That hitting comes natural to Lockhart shouldn’t come as a big surprise considering that his father is Keith Lockhart, who spent 10 years in Major League Baseball as a part-time starter and utility infielder with the Atlanta Braves, San Diego Padres and Kansas City Royals.
However, the younger Lockhart appears to be on a track with his hitting that even his father — who has served as a part-time assistant coach with the Lions the last several seasons — never achieved.
And as good as his natural hitting instinct has been, Lockhart’s success hasn’t come without a lot of hard work.
“He’s making his own path,” Kennedy said of Danny Lockhart. “He’s paving his own way, and he’s learned a lot (over his high school career).”
But Lockhart knows that hard work cannot stop with just his hitting.
Though he has already signed a national letter of intent to play college baseball at Kennesaw State, he has his sights set even higher one day.
And he knows that to get there, he has to be more than just a one-trick pony.
To that end, he has worked tirelessly in the weight room to get stronger despite his smallish, 6-foot, 180-pound frame.
That work has paid off as his power number climbed to a career-high seven home runs last year, which he is already more than halfway to matching this season.
“With baseball, you play about three seasons a year, so you don’t have much offseason,” Lockhart said. “This year and last year, I had about three months in between the fall and the spring. Me and my buddies, we’d just go to the gym and get stronger. We all knew we could hit singles, … but we all worked to get our strength up so the ball would start carrying.”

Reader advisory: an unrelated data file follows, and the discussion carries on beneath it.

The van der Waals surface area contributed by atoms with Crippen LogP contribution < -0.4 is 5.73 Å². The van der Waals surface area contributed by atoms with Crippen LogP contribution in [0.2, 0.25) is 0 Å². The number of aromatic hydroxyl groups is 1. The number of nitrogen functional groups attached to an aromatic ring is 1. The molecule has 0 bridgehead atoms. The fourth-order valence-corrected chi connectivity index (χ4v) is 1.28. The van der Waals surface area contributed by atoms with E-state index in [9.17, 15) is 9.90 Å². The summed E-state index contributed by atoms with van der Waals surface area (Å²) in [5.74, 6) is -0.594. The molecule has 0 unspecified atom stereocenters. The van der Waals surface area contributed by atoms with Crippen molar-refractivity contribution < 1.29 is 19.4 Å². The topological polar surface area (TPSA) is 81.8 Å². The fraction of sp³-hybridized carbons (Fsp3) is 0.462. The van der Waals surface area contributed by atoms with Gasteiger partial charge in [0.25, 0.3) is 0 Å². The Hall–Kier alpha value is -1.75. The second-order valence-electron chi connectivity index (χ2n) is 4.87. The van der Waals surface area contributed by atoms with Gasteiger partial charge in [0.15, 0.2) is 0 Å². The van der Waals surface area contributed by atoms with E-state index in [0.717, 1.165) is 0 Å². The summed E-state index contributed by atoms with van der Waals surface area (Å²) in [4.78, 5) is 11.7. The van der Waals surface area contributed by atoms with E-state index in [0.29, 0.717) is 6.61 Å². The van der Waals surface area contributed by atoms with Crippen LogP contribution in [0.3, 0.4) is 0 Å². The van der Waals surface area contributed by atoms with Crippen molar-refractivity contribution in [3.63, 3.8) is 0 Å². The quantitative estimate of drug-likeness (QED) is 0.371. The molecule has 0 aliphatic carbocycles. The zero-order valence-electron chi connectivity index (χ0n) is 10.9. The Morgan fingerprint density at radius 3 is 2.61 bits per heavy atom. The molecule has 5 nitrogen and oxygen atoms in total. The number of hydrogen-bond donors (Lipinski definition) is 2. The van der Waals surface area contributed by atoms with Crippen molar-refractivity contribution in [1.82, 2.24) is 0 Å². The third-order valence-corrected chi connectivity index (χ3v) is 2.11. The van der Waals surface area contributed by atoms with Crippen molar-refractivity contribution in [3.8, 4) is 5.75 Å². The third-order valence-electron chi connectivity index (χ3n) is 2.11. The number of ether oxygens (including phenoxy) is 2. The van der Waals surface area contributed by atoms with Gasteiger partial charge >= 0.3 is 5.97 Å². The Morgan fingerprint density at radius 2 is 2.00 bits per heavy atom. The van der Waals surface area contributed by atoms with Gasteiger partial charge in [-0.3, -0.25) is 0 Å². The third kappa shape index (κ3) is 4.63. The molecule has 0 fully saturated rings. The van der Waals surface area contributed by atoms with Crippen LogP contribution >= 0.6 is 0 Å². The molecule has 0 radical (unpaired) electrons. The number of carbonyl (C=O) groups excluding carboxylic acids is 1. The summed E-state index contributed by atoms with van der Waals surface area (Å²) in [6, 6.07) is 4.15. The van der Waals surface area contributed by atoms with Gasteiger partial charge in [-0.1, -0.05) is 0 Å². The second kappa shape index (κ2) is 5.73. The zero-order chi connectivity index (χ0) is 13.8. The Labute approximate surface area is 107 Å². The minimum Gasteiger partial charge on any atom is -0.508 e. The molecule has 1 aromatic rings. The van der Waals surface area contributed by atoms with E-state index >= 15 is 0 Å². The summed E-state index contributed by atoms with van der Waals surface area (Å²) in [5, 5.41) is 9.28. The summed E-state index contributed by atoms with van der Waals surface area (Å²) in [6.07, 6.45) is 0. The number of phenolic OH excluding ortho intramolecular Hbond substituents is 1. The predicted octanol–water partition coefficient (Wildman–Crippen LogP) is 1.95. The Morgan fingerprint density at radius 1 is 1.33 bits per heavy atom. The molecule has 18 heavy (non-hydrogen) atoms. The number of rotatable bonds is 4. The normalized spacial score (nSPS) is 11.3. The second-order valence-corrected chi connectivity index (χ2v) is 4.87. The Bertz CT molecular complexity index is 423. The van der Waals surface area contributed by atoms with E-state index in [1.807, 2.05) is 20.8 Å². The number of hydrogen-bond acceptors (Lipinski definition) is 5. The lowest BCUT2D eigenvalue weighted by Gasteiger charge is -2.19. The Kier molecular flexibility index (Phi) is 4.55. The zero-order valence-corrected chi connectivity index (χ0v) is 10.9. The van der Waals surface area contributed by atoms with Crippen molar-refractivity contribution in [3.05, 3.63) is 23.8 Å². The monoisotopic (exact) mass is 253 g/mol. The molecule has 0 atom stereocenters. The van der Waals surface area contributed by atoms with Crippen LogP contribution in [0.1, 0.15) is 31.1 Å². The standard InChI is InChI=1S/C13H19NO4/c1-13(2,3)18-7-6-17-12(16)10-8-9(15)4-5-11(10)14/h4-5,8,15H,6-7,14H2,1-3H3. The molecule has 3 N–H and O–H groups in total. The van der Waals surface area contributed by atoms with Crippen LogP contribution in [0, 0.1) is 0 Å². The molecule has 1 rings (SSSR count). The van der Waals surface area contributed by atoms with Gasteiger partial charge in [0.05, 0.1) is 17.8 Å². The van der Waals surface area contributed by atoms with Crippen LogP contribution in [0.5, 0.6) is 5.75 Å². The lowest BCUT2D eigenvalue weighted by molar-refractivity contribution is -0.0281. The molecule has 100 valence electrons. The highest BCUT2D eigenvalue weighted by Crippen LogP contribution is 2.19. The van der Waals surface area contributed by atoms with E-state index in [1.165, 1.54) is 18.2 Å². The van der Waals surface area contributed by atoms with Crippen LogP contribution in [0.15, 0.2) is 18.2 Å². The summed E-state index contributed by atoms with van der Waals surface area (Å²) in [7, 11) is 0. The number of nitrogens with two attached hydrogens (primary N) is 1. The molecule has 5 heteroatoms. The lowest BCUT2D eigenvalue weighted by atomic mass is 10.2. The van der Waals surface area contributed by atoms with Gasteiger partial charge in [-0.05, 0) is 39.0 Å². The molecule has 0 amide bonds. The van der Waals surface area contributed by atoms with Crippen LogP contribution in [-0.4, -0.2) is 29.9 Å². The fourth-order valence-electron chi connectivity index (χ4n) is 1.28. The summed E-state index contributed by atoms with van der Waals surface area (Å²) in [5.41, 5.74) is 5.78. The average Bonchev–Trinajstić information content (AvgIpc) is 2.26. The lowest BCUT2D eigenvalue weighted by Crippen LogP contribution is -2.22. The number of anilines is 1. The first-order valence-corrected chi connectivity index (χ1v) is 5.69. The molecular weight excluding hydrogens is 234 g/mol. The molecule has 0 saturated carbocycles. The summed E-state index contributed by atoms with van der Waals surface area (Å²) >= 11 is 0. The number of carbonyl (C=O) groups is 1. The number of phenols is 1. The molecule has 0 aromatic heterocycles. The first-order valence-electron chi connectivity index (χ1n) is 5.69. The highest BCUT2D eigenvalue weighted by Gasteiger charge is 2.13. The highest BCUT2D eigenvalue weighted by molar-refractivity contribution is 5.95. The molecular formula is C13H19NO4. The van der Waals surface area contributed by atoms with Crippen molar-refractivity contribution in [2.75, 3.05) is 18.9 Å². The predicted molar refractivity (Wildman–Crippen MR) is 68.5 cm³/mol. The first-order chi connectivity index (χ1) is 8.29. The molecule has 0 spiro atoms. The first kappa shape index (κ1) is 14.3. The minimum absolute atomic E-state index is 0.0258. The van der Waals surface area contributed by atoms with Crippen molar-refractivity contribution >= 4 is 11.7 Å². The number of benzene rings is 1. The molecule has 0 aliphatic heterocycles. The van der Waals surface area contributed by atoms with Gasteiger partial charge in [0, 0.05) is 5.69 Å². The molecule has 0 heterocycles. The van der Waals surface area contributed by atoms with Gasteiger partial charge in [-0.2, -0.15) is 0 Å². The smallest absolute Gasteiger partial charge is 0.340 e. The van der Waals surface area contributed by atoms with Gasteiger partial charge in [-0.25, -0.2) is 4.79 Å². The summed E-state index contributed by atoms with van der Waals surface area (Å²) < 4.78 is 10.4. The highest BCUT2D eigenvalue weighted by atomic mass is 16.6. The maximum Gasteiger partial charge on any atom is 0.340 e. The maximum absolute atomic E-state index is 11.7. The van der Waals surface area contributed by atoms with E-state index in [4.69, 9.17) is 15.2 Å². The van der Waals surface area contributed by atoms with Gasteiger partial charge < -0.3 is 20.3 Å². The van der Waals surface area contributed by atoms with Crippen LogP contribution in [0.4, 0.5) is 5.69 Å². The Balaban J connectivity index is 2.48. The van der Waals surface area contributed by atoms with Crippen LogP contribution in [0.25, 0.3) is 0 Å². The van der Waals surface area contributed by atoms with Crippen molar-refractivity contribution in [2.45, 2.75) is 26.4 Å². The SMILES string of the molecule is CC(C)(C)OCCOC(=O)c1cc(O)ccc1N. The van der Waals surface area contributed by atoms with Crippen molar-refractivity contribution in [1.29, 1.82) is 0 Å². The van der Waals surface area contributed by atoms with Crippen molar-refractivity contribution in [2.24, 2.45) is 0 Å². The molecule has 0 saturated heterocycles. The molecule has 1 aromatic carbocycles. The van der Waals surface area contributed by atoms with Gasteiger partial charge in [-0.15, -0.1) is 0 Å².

And Lockhart has also followed in his father’s footsteps by working on some of the finer points of the game to help maximize his skills.
In addition to taking extra ground balls to improve his defense, Kennedy said Lockhart has paid particular attention to improving his speed and savvy on the basepaths.
As a result, he currently leads Gwinnett County with 15 stolen bases, nearly matching last year’s total of 17, which should also catch the eye of several pro scouts that have been watching him throughout his career.
“He’s always been able to hit,” Kennedy said of Lockhart.
“But it’s been a 180-degree turnaround in his ability to field. He’s put the time in and gotten better at it. And he has deceptive speed. His game has really matured.
“A lot of people throw things around, but I really think he could be a top-10-round pick (in this summer’s Major League Baseball First-Year Player Draft).”
But before that happens, Lockhart is focused on trying to keep Hebron’s ascension toward the top moving forward.
With a supporting cast that includes other top players from the county, likesenior outfielder Christian Davila, junior infielder/pitcher Jordan Hillyer and junior pitcher Mason Felt the Lions (15-1 and currently ranked No. 3 in Class A) seem poised at another historic finish.
“Every year, you could see us getting better and better,” Lockhart said. “And everyone realized we had a chance to win, so everyone was working harder. Every year, it’s started to pay off.”